Although many know Martin Luther King Jr. as a Civil Rights leader, his younger years attending the Crozer Theological Seminary in Upland, Pa., is the focus of author Patrick Parr’s "The Seminarian: Martin Luther King Jr. Comes of Age," released April 1 by the Chicago Review Press.

"I would like young people to read the book and realize they could be King in some ways," the 1999 Cuyahoga Falls graduate said.

Parr, who will speak May 1 at the Tallmadge Branch Library, asks people to relate to King as a human being with flaws, rather than placing him in a too lofty position to which people can no longer relate.

He also will sign books at The Learned Owl Book Shop, 204, Main St. in Hudson April 29 from 2 to 3:30 p.m.

"I want them to realize King was fun," Parr said. "He had a playful side, and he had a normalcy about him to balance the uniqueness he offered. I don't think we're done with his philosophy, and we need to connect with him."

Finishing a different book, Parr says the idea spawned in a public library in Bellevue, Wash.

"The book was about people at the age of 22, and I collected 40 ideas for biographical portraits. Martin Luther King Jr. was one of them," Parr said. "I started looking through biographies and wanted to do something about his younger years and couldn't find anything. I dug a little and got into it deeper and deeper. There's a surprising lack of information until King is 26. We talk about him so much but no one has analyzed how he became the man we idolize."

The book, which took five years to research, describes an interracial romance between Martin Luther King Jr. and Betty Moitz of Chester, Pa., while King attended Crozer Seminary.

"I am the only biographer to talk to Betty about their [interracial] relationship, which almost resulted in marriage," Parr said, adding that Moitz only recently passed away at the age of 89.

Parr talked with Moitz on and off for almost two years through emails and a letter, before meeting her face to face in January 2016. The two spoke for three hours in her Pennsylvania home.

"She's a strong, confident and wonderful woman,"Parr said. "She was happily married for decades and had children."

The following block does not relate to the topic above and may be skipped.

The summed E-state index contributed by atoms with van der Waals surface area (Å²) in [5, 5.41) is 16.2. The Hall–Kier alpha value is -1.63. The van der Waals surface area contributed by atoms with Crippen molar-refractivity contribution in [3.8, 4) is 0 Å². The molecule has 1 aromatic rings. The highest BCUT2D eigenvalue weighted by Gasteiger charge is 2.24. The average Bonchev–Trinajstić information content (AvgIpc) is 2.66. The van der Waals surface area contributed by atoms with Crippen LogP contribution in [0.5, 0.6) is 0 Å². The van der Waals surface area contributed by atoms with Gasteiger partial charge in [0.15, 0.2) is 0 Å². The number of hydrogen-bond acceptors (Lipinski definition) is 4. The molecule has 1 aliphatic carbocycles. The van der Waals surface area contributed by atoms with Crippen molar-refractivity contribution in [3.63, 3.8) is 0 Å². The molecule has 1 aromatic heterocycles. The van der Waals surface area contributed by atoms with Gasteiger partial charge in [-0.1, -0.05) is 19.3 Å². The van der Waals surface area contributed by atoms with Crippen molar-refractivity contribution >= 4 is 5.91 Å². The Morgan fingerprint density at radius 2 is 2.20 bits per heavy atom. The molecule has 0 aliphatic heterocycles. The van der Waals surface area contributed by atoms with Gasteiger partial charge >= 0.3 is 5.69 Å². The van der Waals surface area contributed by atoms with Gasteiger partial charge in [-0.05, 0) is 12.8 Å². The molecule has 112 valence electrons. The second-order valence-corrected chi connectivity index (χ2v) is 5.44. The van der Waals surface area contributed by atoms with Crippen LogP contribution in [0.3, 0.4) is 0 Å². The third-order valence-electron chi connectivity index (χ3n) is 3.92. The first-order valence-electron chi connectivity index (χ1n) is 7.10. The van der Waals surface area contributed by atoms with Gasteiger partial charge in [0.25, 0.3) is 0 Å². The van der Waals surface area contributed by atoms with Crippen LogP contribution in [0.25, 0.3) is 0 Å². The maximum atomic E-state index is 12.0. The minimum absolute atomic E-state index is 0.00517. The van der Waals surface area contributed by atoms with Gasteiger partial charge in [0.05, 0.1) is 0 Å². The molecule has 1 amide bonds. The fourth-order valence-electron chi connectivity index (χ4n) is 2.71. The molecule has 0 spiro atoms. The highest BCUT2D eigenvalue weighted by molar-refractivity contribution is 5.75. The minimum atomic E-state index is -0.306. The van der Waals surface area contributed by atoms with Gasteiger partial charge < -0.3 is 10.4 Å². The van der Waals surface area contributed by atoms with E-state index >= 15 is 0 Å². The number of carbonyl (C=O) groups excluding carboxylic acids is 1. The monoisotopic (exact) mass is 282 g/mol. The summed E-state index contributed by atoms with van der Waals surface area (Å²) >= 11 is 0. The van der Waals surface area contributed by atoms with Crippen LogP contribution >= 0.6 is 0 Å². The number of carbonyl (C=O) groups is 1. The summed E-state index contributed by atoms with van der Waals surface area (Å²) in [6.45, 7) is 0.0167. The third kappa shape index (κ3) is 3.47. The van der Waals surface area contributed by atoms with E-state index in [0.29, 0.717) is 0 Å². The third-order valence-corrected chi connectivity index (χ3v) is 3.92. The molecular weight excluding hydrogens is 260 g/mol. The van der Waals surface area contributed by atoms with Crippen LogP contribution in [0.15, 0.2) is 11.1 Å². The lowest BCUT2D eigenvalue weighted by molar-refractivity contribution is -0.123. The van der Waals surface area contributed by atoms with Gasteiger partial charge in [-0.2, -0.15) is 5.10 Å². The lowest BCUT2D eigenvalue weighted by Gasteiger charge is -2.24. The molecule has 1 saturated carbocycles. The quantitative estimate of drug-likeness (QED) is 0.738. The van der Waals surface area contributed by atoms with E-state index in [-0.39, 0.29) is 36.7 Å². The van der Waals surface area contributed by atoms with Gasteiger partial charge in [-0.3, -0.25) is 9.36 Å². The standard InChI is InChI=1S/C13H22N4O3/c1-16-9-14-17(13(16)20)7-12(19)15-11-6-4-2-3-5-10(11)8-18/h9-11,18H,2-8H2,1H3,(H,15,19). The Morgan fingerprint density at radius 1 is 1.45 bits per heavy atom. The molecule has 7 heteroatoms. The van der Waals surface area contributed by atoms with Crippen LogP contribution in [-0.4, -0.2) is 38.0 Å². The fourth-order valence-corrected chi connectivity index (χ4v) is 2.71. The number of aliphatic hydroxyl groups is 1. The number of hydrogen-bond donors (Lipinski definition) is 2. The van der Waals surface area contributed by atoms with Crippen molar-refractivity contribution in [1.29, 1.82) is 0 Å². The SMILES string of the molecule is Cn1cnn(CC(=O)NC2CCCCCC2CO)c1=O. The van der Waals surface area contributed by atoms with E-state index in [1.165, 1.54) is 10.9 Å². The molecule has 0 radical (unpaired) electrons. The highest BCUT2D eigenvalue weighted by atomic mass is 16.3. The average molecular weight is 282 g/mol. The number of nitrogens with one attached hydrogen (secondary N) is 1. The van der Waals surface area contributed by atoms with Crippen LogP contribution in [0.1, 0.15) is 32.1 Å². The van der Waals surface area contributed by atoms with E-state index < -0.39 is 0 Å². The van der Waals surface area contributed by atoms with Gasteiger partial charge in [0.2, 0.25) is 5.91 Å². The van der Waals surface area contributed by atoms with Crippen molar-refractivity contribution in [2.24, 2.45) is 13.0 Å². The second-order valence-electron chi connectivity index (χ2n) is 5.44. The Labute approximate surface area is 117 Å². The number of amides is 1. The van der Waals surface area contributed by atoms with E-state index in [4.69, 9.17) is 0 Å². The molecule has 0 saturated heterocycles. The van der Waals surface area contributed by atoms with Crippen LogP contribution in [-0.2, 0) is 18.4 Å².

Parr said Moitz described the relationship as "madly, madly in love, the way young people can fall in love."

Although King did not stay with Betty, he made statements on the record and in his sermons about how he supported interracial marriage, but it didn't get a lot of publicity, Parr said.

"When we released a piece of the book about his relationship with Betty, that was meant to start a conversation ... and it did," Parr said.

Most of the responses to the book have been positive, though it has been suggested that the interracial relationship was too controversial, he said.

"Some people have an ideal image of King and don't want it to be changed or altered," Parr said. "What I'm doing with this book is altering it a little bit, but I strongly admired King. I wouldn't have spent five years with him [researching] if I didn't."

King’s coursework at seminary, and his development from a shy 19-year-old rookie preacher to student body president and leader at the seminary in three years shows a big evolution of character, Parr said.

"Without Crozer, we don't have the King we think about now," Parr said. "They were his formative years."

Surrounded by white professors and white staff at Crozer, Parr says King learned about northern white culture, which in turn helped him to bridge the two cultures, Parr said. He learned how integration worked.

Parr graduated with a degree in literature and creative writing from Catawba College in North Carolina, and followed that up with a master's degree from Seton Hill University.

"I majored in literature and played quite a bit of tennis," Parr said. "I was the number one single player in high school and got a scholarship to Catawba. I like books and tennis and that was college."

In May 2014, Parr was awarded an Artist Trust Fellowship for his literary career.

His works have appeared in newspapers and magazines around the world. His nonfiction has focused mainly on the life of Dr. Martin Luther King Jr. He also has written extensively about Japan, where he now lives with his wife, Yuka. He has also completed biographical portraits of James Baldwin, Kurt Vonnegut and Kato Shidzue, a Japanese feminist.

Parr’s mother, Dr. Heather Parr, a former opera singer, lives in Cuyahoga Falls where she offers voice lessons.

For more information, go to www.patrickparr.com/bio

lfreeman@recordpub.com